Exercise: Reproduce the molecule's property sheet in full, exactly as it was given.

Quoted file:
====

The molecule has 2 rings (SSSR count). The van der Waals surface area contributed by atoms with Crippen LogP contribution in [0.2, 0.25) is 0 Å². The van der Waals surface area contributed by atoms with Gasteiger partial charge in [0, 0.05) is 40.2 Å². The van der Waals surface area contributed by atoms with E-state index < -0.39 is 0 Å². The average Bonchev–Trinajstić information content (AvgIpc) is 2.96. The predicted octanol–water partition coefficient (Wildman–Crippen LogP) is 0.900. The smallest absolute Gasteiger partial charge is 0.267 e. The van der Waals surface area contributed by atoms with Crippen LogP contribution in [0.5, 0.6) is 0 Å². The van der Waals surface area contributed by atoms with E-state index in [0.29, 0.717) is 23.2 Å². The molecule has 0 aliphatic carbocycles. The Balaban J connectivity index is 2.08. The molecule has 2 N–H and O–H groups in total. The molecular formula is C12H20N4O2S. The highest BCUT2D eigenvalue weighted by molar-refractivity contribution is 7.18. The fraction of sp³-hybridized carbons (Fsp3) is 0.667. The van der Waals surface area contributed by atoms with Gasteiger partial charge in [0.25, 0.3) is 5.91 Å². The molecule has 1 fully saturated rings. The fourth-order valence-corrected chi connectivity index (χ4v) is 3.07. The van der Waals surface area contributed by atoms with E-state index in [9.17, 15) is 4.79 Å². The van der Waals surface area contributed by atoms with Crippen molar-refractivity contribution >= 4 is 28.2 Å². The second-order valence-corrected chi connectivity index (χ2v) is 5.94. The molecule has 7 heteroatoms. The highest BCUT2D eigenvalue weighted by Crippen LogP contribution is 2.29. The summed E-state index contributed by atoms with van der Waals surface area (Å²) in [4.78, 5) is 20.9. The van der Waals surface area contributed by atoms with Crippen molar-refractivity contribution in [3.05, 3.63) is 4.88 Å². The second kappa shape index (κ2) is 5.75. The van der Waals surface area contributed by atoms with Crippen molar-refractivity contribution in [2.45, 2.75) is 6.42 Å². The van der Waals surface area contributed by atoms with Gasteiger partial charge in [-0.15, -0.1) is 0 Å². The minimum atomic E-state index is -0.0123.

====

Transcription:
The molecule has 2 rings (SSSR count). The van der Waals surface area contributed by atoms with Crippen LogP contribution in [0.2, 0.25) is 0 Å². The van der Waals surface area contributed by atoms with Gasteiger partial charge in [0, 0.05) is 40.2 Å². The van der Waals surface area contributed by atoms with E-state index < -0.39 is 0 Å². The average Bonchev–Trinajstić information content (AvgIpc) is 2.96. The predicted octanol–water partition coefficient (Wildman–Crippen LogP) is 0.900. The smallest absolute Gasteiger partial charge is 0.267 e. The van der Waals surface area contributed by atoms with Crippen LogP contribution in [0.5, 0.6) is 0 Å². The van der Waals surface area contributed by atoms with E-state index in [0.29, 0.717) is 23.2 Å². The molecule has 0 aliphatic carbocycles. The Balaban J connectivity index is 2.08. The molecule has 2 N–H and O–H groups in total. The molecular formula is C12H20N4O2S. The highest BCUT2D eigenvalue weighted by molar-refractivity contribution is 7.18. The fraction of sp³-hybridized carbons (Fsp3) is 0.667. The van der Waals surface area contributed by atoms with Gasteiger partial charge in [0.25, 0.3) is 5.91 Å². The molecule has 1 fully saturated rings. The fourth-order valence-corrected chi connectivity index (χ4v) is 3.07. The van der Waals surface area contributed by atoms with E-state index in [9.17, 15) is 4.79 Å². The van der Waals surface area contributed by atoms with Crippen molar-refractivity contribution >= 4 is 28.2 Å². The second-order valence-corrected chi connectivity index (χ2v) is 5.94. The molecule has 7 heteroatoms. The highest BCUT2D eigenvalue weighted by Crippen LogP contribution is 2.29. The summed E-state index contributed by atoms with van der Waals surface area (Å²) in [4.78, 5) is 20.9. The van der Waals surface area contributed by atoms with Crippen molar-refractivity contribution in [3.05, 3.63) is 4.88 Å². The second kappa shape index (κ2) is 5.75. The van der Waals surface area contributed by atoms with Crippen molar-refractivity contribution in [2.45, 2.75) is 6.42 Å². The van der Waals surface area contributed by atoms with Gasteiger partial charge in [-0.15, -0.1) is 0 Å². The minimum atomic E-state index is -0.0123.